Urine Hex4 Biomarker for Pompe Disease
Hex4 Normalized; MS/MS Creatinine (mM); Interpretation; Lab Director Signature; Medical Director Signature
The urine Hex4 assay is used to monitor patients with Pompe disease (GSD II) on enzyme replacement therapy. It is also useful for the diagnosis of Pompe disease when performed in conjunction with the blood acid alpha glucosidase enzyme assay.
Preprandial (before meals) or fasting samples are preferred to avoid dietary artifacts and enhance sensitivity.
Urine should be stored at -20°C and shipped frozen on dry ice. Sample may be kept at room temperature for up to 4 hours. After this time, keep sample cold at 4°C for up to 24 hours. Freeze if stored for longer than 24 hours before shipping. If transportation to lab is same day as collection, (local hospitals only) the sample must be transported at 4°C on an ice pack or frozen on dry ice.
Hex4 may be elevated in a number of pathological and physiological conditions and is not specific to Pompe disease.
The test name, Hex4, refers to hexose tetrasaccharide. This test specifically targets one hexose tetrasaccharide: the glucose tetrasaccharide Glc-alpha1-6Glc-alpha1-4Glc-alpha1-4Glc known as Glc4, a biomarker of glycogen storage. Glc4 is separated by UPLC from other hexose tetrasaccharides (Hex4) in urine and quantified by stable isotope dilution. The reported Hex4 value is a measure of Glc4. Concentrations are compared with age-matched control ranges. The profile is interpreted by an ABMGG board-certified laboratory director.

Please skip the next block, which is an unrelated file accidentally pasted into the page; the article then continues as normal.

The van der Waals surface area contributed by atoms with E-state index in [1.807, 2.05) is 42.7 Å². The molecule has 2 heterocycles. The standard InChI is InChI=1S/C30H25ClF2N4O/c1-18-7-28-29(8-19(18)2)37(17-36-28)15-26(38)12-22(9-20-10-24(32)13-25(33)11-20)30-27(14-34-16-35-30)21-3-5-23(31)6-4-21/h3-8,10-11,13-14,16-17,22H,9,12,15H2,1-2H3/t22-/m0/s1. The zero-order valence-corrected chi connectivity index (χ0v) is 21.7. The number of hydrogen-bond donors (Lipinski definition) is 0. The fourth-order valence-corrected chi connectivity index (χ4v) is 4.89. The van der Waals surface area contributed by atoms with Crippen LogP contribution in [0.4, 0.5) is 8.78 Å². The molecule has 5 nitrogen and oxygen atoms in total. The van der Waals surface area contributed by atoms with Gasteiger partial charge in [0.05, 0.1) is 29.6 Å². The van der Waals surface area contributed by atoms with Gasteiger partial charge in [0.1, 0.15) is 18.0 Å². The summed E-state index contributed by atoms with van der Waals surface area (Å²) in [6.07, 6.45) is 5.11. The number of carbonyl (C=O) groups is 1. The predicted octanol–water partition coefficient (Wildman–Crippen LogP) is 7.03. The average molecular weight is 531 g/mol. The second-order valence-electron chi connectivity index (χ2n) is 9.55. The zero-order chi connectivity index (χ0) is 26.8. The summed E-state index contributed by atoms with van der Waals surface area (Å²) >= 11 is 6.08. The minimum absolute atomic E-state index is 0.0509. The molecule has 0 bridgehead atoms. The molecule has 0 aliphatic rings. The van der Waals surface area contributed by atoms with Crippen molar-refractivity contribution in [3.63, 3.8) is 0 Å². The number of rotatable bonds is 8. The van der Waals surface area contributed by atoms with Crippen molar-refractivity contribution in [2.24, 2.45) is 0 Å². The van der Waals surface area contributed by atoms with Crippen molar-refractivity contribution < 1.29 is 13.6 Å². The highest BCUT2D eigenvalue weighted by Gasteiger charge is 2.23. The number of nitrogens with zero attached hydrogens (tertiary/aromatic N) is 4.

Background information: Glc4 is a limit dextrin produced by the amylolytic digestion of glucose polymers and is found in the urine and plasma of normal individuals. Its excretion may be mildly increased by ingestion of starch, glycogen (meat) and physical activity. In addition to the dietary origin, Glc4 may also be derived from glycogen released into the circulation from tissues (due to tissue damage/turnover) and acted upon by amylase and alpha-glucosidase activity (such as the ubiquitous glucosidase C) in the circulation. Glc4 has been found to be elevated in a number of pathological conditions including GSD II (acid alpha glucosidase deficiency), GSD III (debranching enzyme deficiency), GSD VI (liver phosphorylase deficiency), GSD IX (phosphorylase kinase deficiency), certain malignancies, acute pancreatitis and muscular diseases including Duchene muscular dystrophy.
High priority may be given to samples from known patients or a patient suspected to have a metabolic disorder based upon a Genetics consult (pager 970-2200).
< 6 Months
<=20.0 mmol/mol creatinine
6 - 12 Months
<=14.0 mmol/mol creatinine
12 Months - 3 Years
<=8.3 mmol/mol creatinine
> 3 Years
<=3.0 mmol/mol creatinine